Consciousness arises out of conditions, for example, if it arises on account of the eye and visible forms, it is called visual consciousness. 

In this way, consciousness is not constant. It arises based on a sense and its object and when that sense & its object are no longer there it dies down, like a fire made out of wood dissipates when the wood runs out. 

These five aggregates we conveniently call a being/individual/I, but that’s just a convenient name and label to the combination of the 5 aggregates. They are all impermanent and changing. Whatever is impermanent is dukkha. The five Aggregates of Attachment are dukkha. They are in a flux of momentary arising and disappearing. 

Second noble truth: Samudaya, “The Arising of Dukkha”

There is a thirst arising out of dukkha for continuity. 

Karma is simply action, and the result of karma is simply the reaction to that action. Karma only refers to volitional action. It is not a judgment system, it is simply a volitional action someone takes and the result is just the natural reaction. 

The four Nutriments

Necessary for the existence and continuity of beings:

  1. Ordinary material food
  2. Contact of our sense-organs, including mind, with the external world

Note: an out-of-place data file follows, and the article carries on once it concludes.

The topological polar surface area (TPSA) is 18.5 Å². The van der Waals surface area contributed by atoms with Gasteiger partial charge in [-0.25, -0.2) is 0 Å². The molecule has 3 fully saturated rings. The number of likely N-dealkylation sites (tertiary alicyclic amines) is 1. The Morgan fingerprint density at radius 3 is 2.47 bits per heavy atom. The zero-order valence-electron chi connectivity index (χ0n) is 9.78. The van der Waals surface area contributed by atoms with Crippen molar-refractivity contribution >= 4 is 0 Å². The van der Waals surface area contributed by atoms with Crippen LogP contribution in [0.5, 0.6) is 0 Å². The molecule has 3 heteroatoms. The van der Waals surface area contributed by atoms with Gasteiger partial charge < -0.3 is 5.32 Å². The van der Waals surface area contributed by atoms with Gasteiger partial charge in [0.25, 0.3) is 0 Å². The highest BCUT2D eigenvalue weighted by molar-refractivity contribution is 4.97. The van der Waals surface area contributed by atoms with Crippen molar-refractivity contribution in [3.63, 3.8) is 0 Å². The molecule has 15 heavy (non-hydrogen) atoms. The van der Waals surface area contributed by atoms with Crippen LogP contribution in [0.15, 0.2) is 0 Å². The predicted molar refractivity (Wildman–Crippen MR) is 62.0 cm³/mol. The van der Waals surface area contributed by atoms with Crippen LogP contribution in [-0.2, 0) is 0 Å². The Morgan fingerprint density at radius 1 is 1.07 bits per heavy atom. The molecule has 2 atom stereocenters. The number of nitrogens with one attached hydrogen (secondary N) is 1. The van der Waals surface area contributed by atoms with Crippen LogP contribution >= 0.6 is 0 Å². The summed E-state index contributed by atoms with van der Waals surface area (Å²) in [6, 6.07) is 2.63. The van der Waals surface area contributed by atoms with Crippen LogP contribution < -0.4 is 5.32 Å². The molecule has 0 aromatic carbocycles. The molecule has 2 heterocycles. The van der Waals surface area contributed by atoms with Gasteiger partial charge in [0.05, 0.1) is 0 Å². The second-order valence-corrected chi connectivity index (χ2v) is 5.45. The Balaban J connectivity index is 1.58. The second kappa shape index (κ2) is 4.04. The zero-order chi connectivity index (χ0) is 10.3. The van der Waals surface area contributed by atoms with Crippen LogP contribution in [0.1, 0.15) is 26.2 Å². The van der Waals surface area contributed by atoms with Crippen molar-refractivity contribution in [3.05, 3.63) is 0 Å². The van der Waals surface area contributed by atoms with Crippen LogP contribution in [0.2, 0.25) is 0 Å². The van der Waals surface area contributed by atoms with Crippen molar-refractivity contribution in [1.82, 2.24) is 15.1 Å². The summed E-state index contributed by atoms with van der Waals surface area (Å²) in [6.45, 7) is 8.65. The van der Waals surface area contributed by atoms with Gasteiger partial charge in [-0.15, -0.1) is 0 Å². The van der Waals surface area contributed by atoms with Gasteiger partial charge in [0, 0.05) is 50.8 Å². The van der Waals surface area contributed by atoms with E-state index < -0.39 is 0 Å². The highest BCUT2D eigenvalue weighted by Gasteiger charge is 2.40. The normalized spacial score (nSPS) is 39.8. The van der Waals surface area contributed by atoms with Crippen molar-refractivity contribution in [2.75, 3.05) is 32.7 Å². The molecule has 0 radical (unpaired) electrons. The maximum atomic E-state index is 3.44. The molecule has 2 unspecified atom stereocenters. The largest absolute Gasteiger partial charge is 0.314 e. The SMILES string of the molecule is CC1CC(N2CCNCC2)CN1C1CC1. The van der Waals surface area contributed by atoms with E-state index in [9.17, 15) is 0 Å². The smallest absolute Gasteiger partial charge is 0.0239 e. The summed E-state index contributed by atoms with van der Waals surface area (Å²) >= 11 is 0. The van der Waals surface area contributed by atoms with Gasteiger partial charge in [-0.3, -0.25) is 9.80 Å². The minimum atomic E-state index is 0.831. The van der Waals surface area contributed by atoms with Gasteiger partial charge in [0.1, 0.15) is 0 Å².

3. Consciousness
  4. Mental volition or will (a.k.a. thirst, karma, etc.)

Mental volition is the will to live, exist, to move forward and become more. 

Death and Rebirth

What we can death is the total non functioning of the physical body. However, according to Buddhism not all aggregates of a being stop altogether. 

Will, volition, desire, thirst to exist, to continue, to become more and more, is a tremendous force that moves while lives, whole existences, that even moves the whole world. This force continues manifesting itself in another form after death, which is called rebirth. 

The third Noble Truth: nirodha, the cessation of dukkha

Aka Nirvana, it is the elimination of this thirst, thus also eliminating dukkha.

“The extinction of desire, the extinction of hatred, the extinction of illusion.”

Dukkha arises because of thirst, and it ceases because of wisdom. 

The fourth Noble Truth: magga, the path

Path leading to the cessation of dukkha, the middle path. AKA the Noble Eightfold Path.

  1. Right understanding
  2. Right thought
  3. Right speech
  4. Right action
  5. Right livelihood
  6. Right effort
  7. Right mindfulness
  8. Right concentration